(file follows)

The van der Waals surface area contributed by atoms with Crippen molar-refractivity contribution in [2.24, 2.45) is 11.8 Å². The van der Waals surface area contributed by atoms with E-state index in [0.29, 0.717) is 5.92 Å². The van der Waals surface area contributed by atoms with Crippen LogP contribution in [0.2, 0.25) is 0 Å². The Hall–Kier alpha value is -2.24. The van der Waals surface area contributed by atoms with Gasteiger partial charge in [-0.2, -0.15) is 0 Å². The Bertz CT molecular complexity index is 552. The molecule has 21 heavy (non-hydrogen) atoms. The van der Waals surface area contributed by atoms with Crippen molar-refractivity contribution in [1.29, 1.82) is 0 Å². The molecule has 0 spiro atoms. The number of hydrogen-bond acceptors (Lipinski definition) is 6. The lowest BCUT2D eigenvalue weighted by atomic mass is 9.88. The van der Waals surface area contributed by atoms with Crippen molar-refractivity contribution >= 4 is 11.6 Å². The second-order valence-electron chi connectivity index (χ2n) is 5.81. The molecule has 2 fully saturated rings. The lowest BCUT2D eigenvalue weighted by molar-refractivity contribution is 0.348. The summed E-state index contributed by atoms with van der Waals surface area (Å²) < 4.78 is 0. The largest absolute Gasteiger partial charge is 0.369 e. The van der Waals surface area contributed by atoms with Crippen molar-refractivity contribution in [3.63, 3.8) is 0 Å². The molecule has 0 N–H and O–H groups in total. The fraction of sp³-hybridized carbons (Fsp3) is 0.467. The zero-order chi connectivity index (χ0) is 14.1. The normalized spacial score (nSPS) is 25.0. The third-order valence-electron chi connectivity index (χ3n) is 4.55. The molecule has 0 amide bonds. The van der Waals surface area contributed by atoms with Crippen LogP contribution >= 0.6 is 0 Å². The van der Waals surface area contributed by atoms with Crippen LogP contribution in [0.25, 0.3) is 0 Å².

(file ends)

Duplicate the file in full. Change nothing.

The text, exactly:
The van der Waals surface area contributed by atoms with Crippen molar-refractivity contribution in [2.24, 2.45) is 11.8 Å². The van der Waals surface area contributed by atoms with E-state index in [0.29, 0.717) is 5.92 Å². The van der Waals surface area contributed by atoms with Crippen LogP contribution in [0.2, 0.25) is 0 Å². The Hall–Kier alpha value is -2.24. The van der Waals surface area contributed by atoms with Gasteiger partial charge in [-0.2, -0.15) is 0 Å². The Bertz CT molecular complexity index is 552. The molecule has 21 heavy (non-hydrogen) atoms. The van der Waals surface area contributed by atoms with Crippen molar-refractivity contribution in [1.29, 1.82) is 0 Å². The molecule has 0 spiro atoms. The number of hydrogen-bond acceptors (Lipinski definition) is 6. The lowest BCUT2D eigenvalue weighted by atomic mass is 9.88. The van der Waals surface area contributed by atoms with Crippen molar-refractivity contribution >= 4 is 11.6 Å². The second-order valence-electron chi connectivity index (χ2n) is 5.81. The molecule has 2 fully saturated rings. The lowest BCUT2D eigenvalue weighted by molar-refractivity contribution is 0.348. The summed E-state index contributed by atoms with van der Waals surface area (Å²) < 4.78 is 0. The largest absolute Gasteiger partial charge is 0.369 e. The van der Waals surface area contributed by atoms with Crippen molar-refractivity contribution in [3.63, 3.8) is 0 Å². The molecule has 0 N–H and O–H groups in total. The fraction of sp³-hybridized carbons (Fsp3) is 0.467. The zero-order chi connectivity index (χ0) is 14.1. The normalized spacial score (nSPS) is 25.0. The third-order valence-electron chi connectivity index (χ3n) is 4.55. The molecule has 0 amide bonds. The van der Waals surface area contributed by atoms with Crippen LogP contribution >= 0.6 is 0 Å². The van der Waals surface area contributed by atoms with Crippen LogP contribution in [0.25, 0.3) is 0 Å².